Additional InformationThese principles are: the immediate and verifiable end of violence and repression in Kosovo; the withdrawal from Kosovo of military, police and paramilitary forces; the deployment in Kosovo of an effective international civil and security presence endorsed and adopted by the United Nations, capable of guaranteeing the achievement of the common objectives; the establishment of an interim administration for Kosovo to be decided by the Security Council of the United Nations to ensure conditions for a peaceful and normal life for all the inhabitants in Kosovo; the safe and free return of all refugees and displaced persons and unimpeded access to Kosovo by humanitarian aid organisations; a political process towards the establishment of an interim political framework agreement providing for substantial self-government for Kosovo, taking full account of the Rambouillet accords and the principles of sovereignty and territorial integrity of the Federal Republic of Yugoslavia and the other countries in the region the demilitarisation of the KLA and a comprehensive approach to the economic development and stabilisation of the crisis region.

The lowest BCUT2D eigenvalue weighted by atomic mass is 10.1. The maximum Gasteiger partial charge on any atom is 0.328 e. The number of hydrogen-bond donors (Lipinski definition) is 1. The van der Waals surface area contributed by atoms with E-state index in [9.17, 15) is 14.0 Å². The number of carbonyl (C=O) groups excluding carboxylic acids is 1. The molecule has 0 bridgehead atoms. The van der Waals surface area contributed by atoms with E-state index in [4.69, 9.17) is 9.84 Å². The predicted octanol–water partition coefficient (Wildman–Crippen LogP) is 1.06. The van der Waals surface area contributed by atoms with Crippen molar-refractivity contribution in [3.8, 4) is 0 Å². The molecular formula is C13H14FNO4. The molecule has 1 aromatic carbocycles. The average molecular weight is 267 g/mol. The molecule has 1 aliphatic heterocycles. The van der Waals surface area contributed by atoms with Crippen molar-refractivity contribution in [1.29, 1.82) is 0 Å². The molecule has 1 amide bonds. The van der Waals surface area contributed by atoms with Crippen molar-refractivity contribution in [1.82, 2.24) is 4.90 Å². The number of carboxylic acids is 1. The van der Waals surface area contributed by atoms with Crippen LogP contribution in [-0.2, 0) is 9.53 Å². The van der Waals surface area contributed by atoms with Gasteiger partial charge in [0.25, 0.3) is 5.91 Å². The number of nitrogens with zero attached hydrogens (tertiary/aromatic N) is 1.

The G8 is preparing elements of a United Nations Security Council resolution and will draw up a plan of further concrete steps towards a political solution. I welcome this very positive development. However, the difficulties inherent in implementing these principles should not be underestimated. It is essential that the authority of the United Nations in dealing with this major international crisis should be restored and the Government will actively support these efforts. I also note as a step in the right direction the announcement yesterday by President Milosevic of a partial withdrawal of Serb security forces from Kosovo.